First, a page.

In 2001 two patients being held in overcrowded bays in Coventry’s Walsgrave Hospital died after the management introduced a policy of putting more beds into a room than capacity should have allowed. This left staff struggling to fit essential equipment into the rooms, and made patients more difficult to access. Cardiologist Raj Mattu was concerned enough to write to the Trust’s chief executive, but the only result was his suspension. Later in 2001 a CQC inspection confirmed the poor quality of care being provided.
1996-2011 – Ian Paterson, Solihull breast surgeon
When disgraced surgeon Ian Paterson worked for the Heart of England NHS Trust between 1996 and 2011, he performed incomplete “cleavage sparing” mastectomies on over 400 patients without consent, leaving them with a greater risk of the cancer returning. Paterson was also working in a private hospital for Spire at the time, and lied to many of his patients in order to make money from putting them through unnecessary surgery for cancer they did not have. Following his conviction in 2017 for wounding with intent, it was revealed that retired oncologist Dr Andrew Stockdale had raised concerns about Paterson’s NHS practice in 2003, without any result. He had himself then been subjected to an investigation by the GMC. In 2007-8, retired GP Dr Eli Layton had raised concerns about Paterson’s private practice, but again these were not substantively acted on, allowing Paterson to continue harming patients for several more years.
2011 – Royal Wolverhampton Trust coding concerns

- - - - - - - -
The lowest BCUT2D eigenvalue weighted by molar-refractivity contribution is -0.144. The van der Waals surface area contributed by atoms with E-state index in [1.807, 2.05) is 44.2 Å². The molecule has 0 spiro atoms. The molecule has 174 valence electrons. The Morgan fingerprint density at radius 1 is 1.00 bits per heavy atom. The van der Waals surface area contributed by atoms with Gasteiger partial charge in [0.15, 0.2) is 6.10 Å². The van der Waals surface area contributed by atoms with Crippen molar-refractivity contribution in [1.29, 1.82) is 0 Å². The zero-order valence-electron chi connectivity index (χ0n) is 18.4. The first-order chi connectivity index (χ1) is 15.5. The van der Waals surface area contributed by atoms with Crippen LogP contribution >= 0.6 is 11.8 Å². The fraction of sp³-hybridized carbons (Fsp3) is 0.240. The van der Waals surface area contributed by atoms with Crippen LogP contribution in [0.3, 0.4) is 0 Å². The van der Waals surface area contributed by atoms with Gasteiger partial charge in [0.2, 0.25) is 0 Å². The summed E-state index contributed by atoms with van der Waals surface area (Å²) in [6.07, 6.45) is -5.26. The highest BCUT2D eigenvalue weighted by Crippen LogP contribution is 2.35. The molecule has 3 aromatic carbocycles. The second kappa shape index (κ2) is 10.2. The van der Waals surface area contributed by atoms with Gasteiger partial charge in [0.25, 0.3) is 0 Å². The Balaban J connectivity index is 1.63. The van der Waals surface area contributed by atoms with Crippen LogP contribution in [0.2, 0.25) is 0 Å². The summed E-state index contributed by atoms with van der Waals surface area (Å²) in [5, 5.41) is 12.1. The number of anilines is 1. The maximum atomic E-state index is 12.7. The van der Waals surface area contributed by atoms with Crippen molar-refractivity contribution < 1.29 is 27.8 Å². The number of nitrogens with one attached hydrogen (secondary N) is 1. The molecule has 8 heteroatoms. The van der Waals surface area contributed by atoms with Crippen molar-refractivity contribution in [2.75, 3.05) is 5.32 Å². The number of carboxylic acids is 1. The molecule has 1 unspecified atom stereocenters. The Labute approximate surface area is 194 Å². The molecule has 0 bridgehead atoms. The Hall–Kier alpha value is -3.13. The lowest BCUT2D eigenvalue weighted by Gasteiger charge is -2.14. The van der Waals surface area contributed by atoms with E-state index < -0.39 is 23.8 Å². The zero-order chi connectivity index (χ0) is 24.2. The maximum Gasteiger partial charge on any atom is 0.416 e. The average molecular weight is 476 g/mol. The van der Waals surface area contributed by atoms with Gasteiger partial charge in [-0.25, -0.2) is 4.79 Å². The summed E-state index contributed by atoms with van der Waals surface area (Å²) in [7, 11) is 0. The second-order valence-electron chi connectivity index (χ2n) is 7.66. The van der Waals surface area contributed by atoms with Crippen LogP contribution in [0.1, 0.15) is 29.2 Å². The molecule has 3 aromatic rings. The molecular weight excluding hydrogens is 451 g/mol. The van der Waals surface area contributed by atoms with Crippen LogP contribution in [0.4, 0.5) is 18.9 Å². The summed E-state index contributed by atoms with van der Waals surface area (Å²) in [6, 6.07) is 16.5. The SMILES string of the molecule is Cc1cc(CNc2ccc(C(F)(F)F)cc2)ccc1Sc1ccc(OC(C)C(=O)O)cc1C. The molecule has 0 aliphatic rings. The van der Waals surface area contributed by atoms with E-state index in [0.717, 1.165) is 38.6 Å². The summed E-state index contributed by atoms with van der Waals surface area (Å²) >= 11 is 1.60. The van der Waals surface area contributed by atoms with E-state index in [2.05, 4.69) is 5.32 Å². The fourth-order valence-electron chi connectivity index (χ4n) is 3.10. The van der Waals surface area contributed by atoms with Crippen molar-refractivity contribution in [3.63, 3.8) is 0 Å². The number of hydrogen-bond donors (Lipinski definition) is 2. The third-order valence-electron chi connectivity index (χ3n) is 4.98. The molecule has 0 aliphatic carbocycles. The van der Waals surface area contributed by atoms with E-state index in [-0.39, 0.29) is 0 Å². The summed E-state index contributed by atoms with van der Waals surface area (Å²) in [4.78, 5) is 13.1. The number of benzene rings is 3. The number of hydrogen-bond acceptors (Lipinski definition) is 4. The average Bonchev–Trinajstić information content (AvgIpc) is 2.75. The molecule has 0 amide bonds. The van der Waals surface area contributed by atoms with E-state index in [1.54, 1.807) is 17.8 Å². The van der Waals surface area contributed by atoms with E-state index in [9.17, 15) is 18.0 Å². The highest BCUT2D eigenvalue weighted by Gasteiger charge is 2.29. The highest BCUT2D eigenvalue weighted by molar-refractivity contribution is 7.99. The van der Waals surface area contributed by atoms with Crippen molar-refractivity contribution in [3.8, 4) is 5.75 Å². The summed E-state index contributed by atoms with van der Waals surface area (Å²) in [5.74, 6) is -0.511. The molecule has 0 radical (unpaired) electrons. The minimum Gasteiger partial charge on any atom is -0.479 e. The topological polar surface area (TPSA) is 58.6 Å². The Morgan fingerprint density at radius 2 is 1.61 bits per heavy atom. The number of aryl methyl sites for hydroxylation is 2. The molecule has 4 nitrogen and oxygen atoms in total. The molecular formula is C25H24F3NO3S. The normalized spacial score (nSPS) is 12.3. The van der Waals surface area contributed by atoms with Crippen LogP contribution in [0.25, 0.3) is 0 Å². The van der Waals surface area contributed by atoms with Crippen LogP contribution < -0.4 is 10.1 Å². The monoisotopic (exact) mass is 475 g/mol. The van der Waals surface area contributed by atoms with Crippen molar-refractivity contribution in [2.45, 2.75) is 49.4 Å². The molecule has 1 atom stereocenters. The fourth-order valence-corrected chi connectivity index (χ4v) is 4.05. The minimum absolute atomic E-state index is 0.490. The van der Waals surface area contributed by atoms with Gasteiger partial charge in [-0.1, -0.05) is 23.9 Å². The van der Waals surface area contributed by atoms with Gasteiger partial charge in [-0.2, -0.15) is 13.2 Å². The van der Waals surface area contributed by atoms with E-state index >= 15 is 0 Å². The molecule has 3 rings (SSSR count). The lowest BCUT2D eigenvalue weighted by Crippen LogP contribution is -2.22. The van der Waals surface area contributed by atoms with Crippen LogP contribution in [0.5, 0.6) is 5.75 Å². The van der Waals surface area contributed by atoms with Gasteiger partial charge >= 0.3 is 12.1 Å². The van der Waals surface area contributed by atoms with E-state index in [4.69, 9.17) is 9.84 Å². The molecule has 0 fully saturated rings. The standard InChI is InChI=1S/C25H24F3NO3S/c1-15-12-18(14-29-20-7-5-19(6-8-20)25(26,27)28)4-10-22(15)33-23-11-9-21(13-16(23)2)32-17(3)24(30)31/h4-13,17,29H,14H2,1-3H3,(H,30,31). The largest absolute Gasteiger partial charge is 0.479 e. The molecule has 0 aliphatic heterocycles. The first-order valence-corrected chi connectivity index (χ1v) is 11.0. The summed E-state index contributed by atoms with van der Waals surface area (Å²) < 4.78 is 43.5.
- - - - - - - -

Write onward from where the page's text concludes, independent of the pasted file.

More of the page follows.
In 2011 Sandra Haynes-Kirkbright joined the Royal Wolverhampton NHS Trust as head of clinical coding. The codes are used to record which services a patient has received, and in turn this decides how much funding the hospital needs. She alleged that some of the codes being used had no purpose but to increase income to the trust, and on raising concerns with management was dubbed obstructive and difficult. Although she should have been recognised as a whistleblower, she was instead subjected to disciplinary procedures. An independent report would eventually confirm that Sandra had acted correctly, and she remains employed by the NHS.
2014 – Lewisham and Greenwich NHS Trust
When Chris Day was working as a junior doctor for Lewisham and Greenwich NHS Trust at Queen Elizabeth Hospital in Woolwich between 2013 and 2014, he raised concerns about short staffing of doctors during night shifts. He made a “protected disclosure” to management and Health Education England, the body which oversees the development of junior doctors. Rather than consider his concerns, the trust instead raised counter-allegations against him, and he was forced out of his career as a doctor. An employment tribunal ruled that junior doctors who acted as whistleblowers were not entitled to the same level of protection as a qualified doctor or other full member of staff. It took until 2018 for an employment tribunal to finally reject the HEE assertion that they did not owe juniors any protection, by which time a peer review of the ward in question had raised concerns about staffing, incident reporting and patient safety.
What will happen next for Worcester’s maternity services?
Worcestershire Acute Hospitals NHS Trust have reiterated their commitment to the Continuity of Carer programme but have paused it, and hope to have filled their advertised vacancies by the end of this month.
They have also promised to carefully evaluate the way Continuity of Carer has been rolled out before making any future plans.
Problems in pregnancy and delivery, including delays and missing warning signs, can lead to devastating injuries for both mothers and babies. If you’ve been affected, you can learn more about our birth injury and maternity negligence services, or contact us.